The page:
English National Opera（イングリッシュ・ナショナル・オペラ／ENO）で、ヘンデルのメサイア（Messiah）を観た。イエス・キリストの生涯を描いたオラトリオの名作・メサイアは、もともとオペラの楽曲ではないのだが、気鋭の演出家・Deborah Warner（デボラ・ワーナー）によって、現代社会を舞台に、ダンスを取り入れたユニークなオペラ作品に仕上がった。衣装も小物も現代風、時折舞台後方のスクリーンに宗教画が映されたり、キリスト教の儀式に使われる小道具が劇中に出てくる程度で、キリストの物語にも関わらず宗教色は強くない。ティーンエイジャーの妊娠はマリアの処女懐胎、天使が羊飼いにキリスト降誕を告げる場面は、お遊戯会で子供たちがその場面を演じる形に、キリストの磔刑シーンは、若者の喧嘩に変えるなど、原作と繋がりを持たせようとしているが、ちょっと無理があるかも。キリスト教の学校に行っていたので、ある程度の知識はあるのだが、舞台上で起こってることと音楽とどう繋がりがあるのか分からず、後でタイムズ紙のレビューを読んで、ああそういうことだったのかと得心した。
We saw Handel‘s Messiah at the English National Opera (ENO). Messiah was not written for opera, but the director Deborah Warner transforms this oratorio masterpiece into an unique opera work, setting in modern urban life and taking in dance elements. The opera seems to reduce religion to a minimum – costumes and stage sets are modern, except the religious arts occasionally projected on screens and some ceremonial objects used in some scenes. The director tries to make a connection between the original story and this opera, but the attempt unfortunately doesn’t not really work well and quite cheesy: the Virgin Birth becomes teenage pregnancy, the meeting of shepherds and angels is turned into a school nativity play, and Christ’s scourging and Crucifixion translate into a fight among youths. I went to a Protestant school and know a bit about the life of Jesus Christ, but I barely understood the relationship between the music and what was going on on the stage. I figured out the meaning of some scenes after I came back home and read the review by the Times.
The biggest problem for me was the kids in the opera – I know it is not their fault but it was just annoying. A 6 year-old boy was almost always on the stage, walking around, running or sitting down, and it was very distracting. The scene of school play was really irritating as well, except a song by a boy with beautiful clear voice: the kids jumped up and down and the parents took a pictures or filmed with camcorders. It is reported that the opera uses 44 extras other than singers, including dancers. Some people just stand up or lie down – is it really necessary to put useless people on the stage??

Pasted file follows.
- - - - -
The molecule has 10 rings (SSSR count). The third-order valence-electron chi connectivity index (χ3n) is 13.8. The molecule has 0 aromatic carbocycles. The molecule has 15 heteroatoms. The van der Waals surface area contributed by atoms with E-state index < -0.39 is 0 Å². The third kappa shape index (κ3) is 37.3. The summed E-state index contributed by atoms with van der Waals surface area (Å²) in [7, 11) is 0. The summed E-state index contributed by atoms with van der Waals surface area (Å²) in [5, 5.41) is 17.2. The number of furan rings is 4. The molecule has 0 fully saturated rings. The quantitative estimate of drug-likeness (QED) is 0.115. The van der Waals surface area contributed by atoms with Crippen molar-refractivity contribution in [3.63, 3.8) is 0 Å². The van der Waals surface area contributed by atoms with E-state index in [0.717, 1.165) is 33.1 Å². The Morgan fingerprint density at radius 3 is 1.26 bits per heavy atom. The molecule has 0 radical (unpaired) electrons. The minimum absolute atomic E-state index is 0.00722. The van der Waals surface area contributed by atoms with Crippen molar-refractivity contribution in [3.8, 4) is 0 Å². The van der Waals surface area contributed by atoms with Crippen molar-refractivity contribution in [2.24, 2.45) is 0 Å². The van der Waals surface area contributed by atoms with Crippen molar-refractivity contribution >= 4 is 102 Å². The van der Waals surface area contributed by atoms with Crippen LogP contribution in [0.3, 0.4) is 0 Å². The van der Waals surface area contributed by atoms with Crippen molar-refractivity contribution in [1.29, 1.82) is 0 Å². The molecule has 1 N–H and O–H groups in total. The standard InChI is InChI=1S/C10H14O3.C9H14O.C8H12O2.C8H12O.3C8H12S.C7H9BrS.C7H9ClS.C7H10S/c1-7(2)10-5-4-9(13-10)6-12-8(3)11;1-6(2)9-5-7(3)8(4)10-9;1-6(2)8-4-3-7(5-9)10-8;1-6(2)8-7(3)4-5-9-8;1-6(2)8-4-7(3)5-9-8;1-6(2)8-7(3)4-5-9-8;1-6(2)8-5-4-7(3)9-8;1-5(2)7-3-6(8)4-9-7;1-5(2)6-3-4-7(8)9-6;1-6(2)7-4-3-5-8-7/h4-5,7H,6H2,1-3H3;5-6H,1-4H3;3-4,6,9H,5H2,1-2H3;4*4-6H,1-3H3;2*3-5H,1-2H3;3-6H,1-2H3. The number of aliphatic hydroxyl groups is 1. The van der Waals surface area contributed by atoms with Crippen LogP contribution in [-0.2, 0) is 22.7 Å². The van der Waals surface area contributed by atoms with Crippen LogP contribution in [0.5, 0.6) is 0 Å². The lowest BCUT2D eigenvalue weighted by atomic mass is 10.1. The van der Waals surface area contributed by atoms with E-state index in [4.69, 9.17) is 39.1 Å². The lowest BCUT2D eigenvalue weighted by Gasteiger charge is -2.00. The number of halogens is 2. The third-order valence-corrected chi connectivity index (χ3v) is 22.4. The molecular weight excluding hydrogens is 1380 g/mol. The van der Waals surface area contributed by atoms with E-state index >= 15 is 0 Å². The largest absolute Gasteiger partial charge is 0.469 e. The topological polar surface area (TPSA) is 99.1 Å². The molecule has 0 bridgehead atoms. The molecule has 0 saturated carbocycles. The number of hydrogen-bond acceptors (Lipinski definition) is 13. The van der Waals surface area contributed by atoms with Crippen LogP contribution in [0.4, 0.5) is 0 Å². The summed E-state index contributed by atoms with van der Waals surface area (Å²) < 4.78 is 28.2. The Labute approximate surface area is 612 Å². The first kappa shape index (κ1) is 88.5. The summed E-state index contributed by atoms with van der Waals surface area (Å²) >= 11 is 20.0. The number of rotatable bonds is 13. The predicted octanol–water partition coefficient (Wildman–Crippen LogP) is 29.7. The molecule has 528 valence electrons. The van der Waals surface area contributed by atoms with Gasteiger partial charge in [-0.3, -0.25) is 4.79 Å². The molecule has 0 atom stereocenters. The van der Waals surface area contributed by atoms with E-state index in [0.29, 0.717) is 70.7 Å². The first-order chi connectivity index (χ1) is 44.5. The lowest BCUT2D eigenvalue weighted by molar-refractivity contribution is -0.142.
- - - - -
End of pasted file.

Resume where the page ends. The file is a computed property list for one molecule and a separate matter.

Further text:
However I I like Handel and Baroque music and enjoyed the music a lot: the Handel specialist conductor Laurence Cummings led the orchestra beautifully and voices of the two female soprano and alto singers were truly graceful. The modern and simple stage sets designed by Tom Pye were interesting, such as video footage of modern society (people going up and down on an elevator, or silhouettes of moving cranes) and transparent coffins placed all over the stage at the final part. We got a ticket, original price of £71 for only £10 with Evening Standardpromotion – so it was really worth going. But I would be upset if I paid £71 for the opera…
Confluence(Nov 26 to 28), which was the festival’s climaxes and its world premiere, is a joint creation by Bangladeshi-British dancer/choreographer Akram Khan and Indian British composer Nitin Sawhney, who also previously collaborated inZero Degrees and Bahok. In Confluence, Khan and Sawhney explore their cultural and psychological mix of influences.
I went to see Zero Degrees at the Sadler’s Wells because British Artist Antony Gormley was also involved in the creation, and it was my first experience with Khan’s mesmerizing dance. Khan, also a dancer of Northern Indian classical dance Kathak, showed us his elastic but powerful dance, streaming hand movements, stable high-speed turns, and beautiful steps of Kathak and the sound of the bells worn around his ankles, and these perfectly matched with Sawhney’s beautiful music on its simple stage. The scenes that silhouettes of musicians who were playing behind the screen came to dimly appear through the thin screen was pretty mysterious. It was a stunning performance which mixed classical Indian dance / contemporary dance and traditional music / modern music, and excited the audiences. I wish the performance was a bit longer (it was only 1 hour and 15 min)!